Scrapping Along

Today the OSU basketball team won their first game of the season against a ranked opponent, beating Indiana 82-70.  It’s a nice win, but it sure took a while to get it — a lot longer than we’ve come to expect during the Ohio State career of Coach Thad Matta.

This year’s Buckeyes squad has had a scrappy journey so far.  The Buckeyes have three key seniors — Sam Thompson, Shannon Scott, and Amir Williams — and many fans have been disappointed in their play.  Williams, in particular, has been hard to figure out; he’s got the size, but seems to lack the competitive fire that has characterized some of Coach Matta’s other products, like David Lighty and Aaron Craft.  It is noteworthy, perhaps, that today’s win came in a game where Williams did not play at all.

Coach Matta is trying to mix the seniors in with some stellar freshman that include D’Angelo Russell and Jae’Sean Tate, who led the Buckeyes in scoring today, redshirt freshman Kam Williams, and sophomore Marc Loving.  It’s fair to say that the Buckeyes are a work in progress, and the gears don’t really seem to be meshing yet.  Trying to make the pieces fit and motivate the players who don’t seem to be giving it their all, and win a few more key games in the process, will be one of Coach Matta’s toughest assignments.

The Buckeyes’ next game, against a pretty good Maryland team, will tell us a lot about whether today’s result was a fluke — or maybe the start of something better.  We’ll see whether Coach Matta can pull another rabbit out of a hat.

When A Reporter’s Story Makes A Difference

Earlier this week The Associated Press reported that the federal healthcare.gov website — the portal that many Americans have used to search for health care plans under the Affordable Care Act — was sharing private information about users with a number of third-party entities that specialize in advertising and analyzing internet data for marketing purposes.  The AP reported that the personal information made available to those entities could include age, income, ZIP code, and whether a person smokes or is pregnant, as well as the internet address of the computer that accessed the healthcare.gov website.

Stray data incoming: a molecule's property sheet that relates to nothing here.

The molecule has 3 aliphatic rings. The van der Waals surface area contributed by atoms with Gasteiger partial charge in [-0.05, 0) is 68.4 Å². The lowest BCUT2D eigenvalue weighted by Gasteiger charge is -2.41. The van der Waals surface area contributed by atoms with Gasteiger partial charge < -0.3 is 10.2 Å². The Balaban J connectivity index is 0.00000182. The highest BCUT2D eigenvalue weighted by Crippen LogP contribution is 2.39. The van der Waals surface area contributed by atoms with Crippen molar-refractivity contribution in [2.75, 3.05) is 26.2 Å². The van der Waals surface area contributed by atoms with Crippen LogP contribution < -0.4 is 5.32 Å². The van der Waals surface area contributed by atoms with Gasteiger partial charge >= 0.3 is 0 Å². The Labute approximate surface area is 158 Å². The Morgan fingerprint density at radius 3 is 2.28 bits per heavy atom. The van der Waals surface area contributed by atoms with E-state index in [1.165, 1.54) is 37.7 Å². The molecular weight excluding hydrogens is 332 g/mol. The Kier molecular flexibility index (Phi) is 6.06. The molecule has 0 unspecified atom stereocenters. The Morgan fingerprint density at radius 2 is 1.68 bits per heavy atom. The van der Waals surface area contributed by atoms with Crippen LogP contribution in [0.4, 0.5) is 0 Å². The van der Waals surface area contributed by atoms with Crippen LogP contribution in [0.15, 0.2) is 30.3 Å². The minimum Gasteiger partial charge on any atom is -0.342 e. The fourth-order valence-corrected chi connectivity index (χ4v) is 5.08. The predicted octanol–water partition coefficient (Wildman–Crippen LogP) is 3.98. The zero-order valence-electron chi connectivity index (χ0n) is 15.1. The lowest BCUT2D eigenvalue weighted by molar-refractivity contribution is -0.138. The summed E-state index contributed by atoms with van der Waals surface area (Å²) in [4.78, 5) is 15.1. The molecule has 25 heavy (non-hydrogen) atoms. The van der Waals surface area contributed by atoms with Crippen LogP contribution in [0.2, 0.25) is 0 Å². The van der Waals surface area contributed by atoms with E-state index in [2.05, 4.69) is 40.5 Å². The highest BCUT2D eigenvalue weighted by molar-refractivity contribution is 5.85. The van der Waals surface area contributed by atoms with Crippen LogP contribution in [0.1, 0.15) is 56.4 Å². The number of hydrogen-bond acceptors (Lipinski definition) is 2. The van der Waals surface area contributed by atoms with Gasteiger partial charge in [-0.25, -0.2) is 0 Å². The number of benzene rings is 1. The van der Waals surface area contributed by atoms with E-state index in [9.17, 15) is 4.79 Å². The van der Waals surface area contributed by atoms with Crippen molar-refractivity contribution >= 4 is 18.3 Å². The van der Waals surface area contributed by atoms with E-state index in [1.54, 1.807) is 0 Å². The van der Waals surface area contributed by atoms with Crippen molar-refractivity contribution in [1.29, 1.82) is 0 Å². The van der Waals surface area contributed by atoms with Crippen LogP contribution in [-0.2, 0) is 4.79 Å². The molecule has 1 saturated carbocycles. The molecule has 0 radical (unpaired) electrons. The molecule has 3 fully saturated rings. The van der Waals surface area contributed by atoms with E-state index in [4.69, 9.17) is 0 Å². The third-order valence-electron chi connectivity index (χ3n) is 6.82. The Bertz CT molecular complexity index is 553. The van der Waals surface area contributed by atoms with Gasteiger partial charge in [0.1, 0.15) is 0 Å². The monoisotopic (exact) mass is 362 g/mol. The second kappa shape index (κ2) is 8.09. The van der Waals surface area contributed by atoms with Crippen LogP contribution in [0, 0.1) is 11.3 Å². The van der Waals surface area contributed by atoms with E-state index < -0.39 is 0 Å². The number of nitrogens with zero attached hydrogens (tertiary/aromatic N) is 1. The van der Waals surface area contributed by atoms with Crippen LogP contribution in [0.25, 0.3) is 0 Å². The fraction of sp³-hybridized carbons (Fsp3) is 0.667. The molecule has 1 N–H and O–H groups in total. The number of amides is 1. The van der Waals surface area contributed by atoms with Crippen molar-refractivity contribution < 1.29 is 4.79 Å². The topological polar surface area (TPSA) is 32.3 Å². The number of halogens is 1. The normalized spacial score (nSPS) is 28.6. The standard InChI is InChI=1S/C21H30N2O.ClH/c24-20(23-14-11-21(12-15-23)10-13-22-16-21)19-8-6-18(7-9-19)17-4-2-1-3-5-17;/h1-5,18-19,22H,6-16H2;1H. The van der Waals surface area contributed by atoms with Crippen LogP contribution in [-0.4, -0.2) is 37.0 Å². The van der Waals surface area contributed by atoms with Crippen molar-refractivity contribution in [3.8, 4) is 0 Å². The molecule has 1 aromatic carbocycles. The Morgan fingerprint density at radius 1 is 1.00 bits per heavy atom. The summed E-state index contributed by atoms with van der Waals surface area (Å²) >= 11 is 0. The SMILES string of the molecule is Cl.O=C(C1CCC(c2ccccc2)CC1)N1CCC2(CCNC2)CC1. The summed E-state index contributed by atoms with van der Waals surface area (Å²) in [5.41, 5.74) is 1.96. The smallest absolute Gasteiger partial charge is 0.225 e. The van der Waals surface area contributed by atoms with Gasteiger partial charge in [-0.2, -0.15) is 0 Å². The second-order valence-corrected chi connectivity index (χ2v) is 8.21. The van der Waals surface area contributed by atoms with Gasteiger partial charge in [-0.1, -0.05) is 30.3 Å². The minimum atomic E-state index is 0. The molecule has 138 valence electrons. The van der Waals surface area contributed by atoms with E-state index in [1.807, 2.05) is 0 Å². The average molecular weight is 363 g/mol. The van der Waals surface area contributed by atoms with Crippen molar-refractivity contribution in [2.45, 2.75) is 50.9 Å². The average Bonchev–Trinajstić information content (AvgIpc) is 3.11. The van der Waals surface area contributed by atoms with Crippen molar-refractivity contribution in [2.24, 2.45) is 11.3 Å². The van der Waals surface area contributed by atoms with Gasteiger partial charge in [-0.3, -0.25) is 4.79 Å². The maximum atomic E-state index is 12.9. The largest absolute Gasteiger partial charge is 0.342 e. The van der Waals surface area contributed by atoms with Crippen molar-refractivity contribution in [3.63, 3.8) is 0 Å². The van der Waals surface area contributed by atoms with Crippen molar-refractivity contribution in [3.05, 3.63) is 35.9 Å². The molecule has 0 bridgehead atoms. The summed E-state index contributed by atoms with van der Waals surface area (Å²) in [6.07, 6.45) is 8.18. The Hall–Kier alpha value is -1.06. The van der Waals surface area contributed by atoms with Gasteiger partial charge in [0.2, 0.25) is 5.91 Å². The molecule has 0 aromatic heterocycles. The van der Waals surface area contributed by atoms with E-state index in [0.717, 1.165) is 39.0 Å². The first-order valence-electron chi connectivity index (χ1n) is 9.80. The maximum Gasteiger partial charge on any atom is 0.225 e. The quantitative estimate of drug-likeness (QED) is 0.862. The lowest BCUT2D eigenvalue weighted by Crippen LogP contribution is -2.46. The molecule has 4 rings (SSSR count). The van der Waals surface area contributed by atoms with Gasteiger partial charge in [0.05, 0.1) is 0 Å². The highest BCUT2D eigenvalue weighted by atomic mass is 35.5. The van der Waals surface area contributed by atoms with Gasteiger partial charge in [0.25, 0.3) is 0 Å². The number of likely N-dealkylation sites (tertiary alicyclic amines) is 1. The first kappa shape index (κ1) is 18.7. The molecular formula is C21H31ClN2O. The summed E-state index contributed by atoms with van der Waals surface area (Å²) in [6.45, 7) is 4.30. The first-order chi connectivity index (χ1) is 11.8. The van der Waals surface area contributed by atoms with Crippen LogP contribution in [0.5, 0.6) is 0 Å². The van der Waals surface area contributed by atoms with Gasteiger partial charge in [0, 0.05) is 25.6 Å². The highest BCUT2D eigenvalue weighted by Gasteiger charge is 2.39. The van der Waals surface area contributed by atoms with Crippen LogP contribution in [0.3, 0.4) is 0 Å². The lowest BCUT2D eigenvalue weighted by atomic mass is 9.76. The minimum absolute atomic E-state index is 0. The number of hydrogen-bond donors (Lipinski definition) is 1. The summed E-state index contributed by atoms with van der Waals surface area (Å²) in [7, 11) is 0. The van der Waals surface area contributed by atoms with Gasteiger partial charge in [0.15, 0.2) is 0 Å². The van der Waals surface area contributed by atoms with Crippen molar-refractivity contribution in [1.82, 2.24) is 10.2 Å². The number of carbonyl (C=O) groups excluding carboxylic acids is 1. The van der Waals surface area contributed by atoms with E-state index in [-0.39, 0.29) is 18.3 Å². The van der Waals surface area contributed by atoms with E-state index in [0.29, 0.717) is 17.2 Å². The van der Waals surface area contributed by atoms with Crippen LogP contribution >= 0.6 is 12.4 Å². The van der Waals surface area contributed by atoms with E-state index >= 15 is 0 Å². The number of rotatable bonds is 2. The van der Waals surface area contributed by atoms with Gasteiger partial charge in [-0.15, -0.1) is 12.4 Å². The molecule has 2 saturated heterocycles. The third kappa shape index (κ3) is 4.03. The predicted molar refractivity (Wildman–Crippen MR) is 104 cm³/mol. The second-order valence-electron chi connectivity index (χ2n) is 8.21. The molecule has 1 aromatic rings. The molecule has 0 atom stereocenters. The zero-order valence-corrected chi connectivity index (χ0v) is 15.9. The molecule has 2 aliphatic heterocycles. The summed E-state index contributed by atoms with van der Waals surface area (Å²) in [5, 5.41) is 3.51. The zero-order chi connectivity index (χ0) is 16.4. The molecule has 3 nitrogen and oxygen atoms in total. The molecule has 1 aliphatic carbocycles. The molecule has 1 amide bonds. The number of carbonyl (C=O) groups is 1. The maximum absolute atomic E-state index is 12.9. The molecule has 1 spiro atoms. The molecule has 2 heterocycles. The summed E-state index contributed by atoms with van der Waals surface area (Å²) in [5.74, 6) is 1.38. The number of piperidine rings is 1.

The federal government responded that the point of the data collection and sharing was simply to improve the consumer experience on the healthcare.gov website and added that the entities were “prohibited from using information from these tools on HealthCare.gov for their companies’ purposes.”  The latter point seems awfully naive — once data gets put into detailed databases on powerful computer systems, who is to say it is not used to help a third-party company better target pop-up ads for their other clients? — and in any case ignores the ever-present risk of a hacking incident that exposes the personal information to criminals.  Privacy advocates and Members of Congress also argued that the extent of data collected went beyond what was necessary to enhance customer service.

On Friday the AP reported that the Obama Administration had changed its position and reduced the release of healthcare.gov users’ personal data.  Privacy advocates remain concerned about the website’s data collection and storage policies and the available data connections with third parties — connections which conceivably could be used to access personal information — but the Administration’s response at least shows some sensitivity to privacy issues and is a first step toward better protecting personal information.

It may not amount to a huge matter in the Grand Scheme of Things, but it’s gratifying when an enterprising reporter’s story can expose a troubling practice and cause a change in a way that benefits the Average Joe and Jane.  It’s how our system is supposed to work, and it’s nice to see that it still work when journalists do their jobs and do them well.